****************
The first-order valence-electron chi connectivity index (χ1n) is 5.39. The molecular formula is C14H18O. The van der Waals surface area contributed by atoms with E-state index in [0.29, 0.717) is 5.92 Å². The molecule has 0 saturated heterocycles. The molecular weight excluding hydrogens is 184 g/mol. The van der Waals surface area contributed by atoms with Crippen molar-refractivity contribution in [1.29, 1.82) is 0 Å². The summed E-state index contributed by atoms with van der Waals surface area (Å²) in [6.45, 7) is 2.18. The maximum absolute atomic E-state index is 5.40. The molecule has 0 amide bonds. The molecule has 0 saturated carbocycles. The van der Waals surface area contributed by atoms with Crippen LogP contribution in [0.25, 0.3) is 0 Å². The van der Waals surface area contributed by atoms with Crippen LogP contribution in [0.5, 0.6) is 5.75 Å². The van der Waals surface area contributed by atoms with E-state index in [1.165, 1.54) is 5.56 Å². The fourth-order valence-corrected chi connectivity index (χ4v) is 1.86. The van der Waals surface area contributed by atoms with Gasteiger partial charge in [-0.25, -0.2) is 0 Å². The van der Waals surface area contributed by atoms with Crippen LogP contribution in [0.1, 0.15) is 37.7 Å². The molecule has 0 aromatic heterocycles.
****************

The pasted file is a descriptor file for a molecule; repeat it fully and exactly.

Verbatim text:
The first-order valence-electron chi connectivity index (χ1n) is 5.39. The molecular formula is C14H18O. The van der Waals surface area contributed by atoms with E-state index in [0.29, 0.717) is 5.92 Å². The molecule has 0 saturated heterocycles. The molecular weight excluding hydrogens is 184 g/mol. The van der Waals surface area contributed by atoms with Crippen molar-refractivity contribution in [1.29, 1.82) is 0 Å². The summed E-state index contributed by atoms with van der Waals surface area (Å²) in [6.45, 7) is 2.18. The maximum absolute atomic E-state index is 5.40. The molecule has 0 amide bonds. The molecule has 0 saturated carbocycles. The van der Waals surface area contributed by atoms with Crippen LogP contribution in [0.25, 0.3) is 0 Å². The van der Waals surface area contributed by atoms with Crippen LogP contribution in [0.5, 0.6) is 5.75 Å². The van der Waals surface area contributed by atoms with E-state index in [1.165, 1.54) is 5.56 Å². The fourth-order valence-corrected chi connectivity index (χ4v) is 1.86. The van der Waals surface area contributed by atoms with Gasteiger partial charge in [-0.25, -0.2) is 0 Å². The van der Waals surface area contributed by atoms with Crippen LogP contribution in [0.1, 0.15) is 37.7 Å². The molecule has 0 aromatic heterocycles.